Diaphragm or Cervical Cap

To prevent sperm from entering the cervix, the diaphragm inserted within the vagina. The diaphragm has a shallow cup-like shape. The cervical cap resembles a cupped thimble. You inject any of them with spermicide to prevent or destroy sperm before sexual contact. Due to the fact that diaphragms and cervical caps come in various sizes, you may have to see your doctor to have an appropriate fitting.

The diaphragm offers reliable contraception for six hours once it is in place. When a longer period has passed without the diaphragm being removed, new spermicide is administered using an applicator. The diaphragm must remain in place for at least 6 hours after sexual intercourse.

Advantages 

  • There is no hormonal involvement when using the diaphragm or cervical cap.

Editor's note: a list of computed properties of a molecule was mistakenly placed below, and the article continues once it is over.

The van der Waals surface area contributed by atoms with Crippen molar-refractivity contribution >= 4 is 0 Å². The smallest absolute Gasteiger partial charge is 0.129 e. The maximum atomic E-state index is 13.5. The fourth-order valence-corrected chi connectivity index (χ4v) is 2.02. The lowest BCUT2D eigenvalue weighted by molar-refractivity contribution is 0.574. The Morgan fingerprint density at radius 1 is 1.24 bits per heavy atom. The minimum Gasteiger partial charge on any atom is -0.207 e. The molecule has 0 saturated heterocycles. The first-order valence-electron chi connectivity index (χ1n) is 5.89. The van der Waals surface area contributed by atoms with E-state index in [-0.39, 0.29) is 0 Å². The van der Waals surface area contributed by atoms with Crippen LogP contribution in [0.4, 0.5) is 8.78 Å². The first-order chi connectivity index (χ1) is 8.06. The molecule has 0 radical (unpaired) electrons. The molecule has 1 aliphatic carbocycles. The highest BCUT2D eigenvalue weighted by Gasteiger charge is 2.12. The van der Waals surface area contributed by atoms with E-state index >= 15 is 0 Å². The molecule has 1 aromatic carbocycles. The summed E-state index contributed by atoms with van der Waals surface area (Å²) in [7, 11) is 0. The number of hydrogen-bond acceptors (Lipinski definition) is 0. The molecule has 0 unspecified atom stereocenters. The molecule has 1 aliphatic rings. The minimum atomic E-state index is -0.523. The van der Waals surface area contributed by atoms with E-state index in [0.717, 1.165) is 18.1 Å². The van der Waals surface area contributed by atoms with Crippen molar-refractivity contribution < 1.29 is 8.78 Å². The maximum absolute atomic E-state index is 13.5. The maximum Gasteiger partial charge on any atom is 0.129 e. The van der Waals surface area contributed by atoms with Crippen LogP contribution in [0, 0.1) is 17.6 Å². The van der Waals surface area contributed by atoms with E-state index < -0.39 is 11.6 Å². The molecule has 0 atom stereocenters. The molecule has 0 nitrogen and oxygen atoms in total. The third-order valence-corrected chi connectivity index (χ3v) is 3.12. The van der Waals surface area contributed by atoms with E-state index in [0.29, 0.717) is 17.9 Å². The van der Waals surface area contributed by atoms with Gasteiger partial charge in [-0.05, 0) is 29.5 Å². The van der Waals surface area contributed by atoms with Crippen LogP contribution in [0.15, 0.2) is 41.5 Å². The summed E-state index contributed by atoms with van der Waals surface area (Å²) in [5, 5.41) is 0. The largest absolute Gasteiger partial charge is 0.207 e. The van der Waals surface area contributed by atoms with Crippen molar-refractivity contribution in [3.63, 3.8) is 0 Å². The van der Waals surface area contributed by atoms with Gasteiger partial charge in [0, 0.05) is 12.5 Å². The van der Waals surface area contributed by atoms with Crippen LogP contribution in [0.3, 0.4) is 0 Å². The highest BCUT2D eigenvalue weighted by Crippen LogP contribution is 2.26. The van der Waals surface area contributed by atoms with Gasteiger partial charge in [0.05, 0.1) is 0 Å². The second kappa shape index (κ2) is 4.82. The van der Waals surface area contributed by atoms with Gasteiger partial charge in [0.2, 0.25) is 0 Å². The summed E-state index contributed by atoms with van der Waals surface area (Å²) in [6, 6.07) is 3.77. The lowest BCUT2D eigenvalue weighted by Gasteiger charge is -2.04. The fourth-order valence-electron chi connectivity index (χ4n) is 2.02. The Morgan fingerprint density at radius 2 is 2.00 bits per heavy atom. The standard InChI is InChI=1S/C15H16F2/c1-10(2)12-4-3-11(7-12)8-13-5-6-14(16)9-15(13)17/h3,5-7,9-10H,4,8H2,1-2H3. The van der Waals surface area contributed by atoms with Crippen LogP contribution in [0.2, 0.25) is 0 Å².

• The woman has control over contraception use
  • The woman may fix the diaphragm before sex.
  • Regardless of the number of sexual intercourse, the Cervical Cap offers continuous contraceptive protection for the period of its usage. 
  • Repeated sexual intercourse does not require more spermicide to be added when using the cervical cap unlike when using the diaphragm.

Disadvantages

  • The risk of urinary tract infections may rise with prolonged usage during several acts of sex.
  • Because there may be a chance of developing toxic shock syndrome, using for longer than 24 hours is not advised (TSS).
  • Professional fitting is required for the diaphragm.
  • Vaginal erosions may result from improperly fitting diaphragms. Diaphragms and Cervical caps have a high failure rate.
  • A brief, formal training session is needed to use a cervical cap and diaphragm.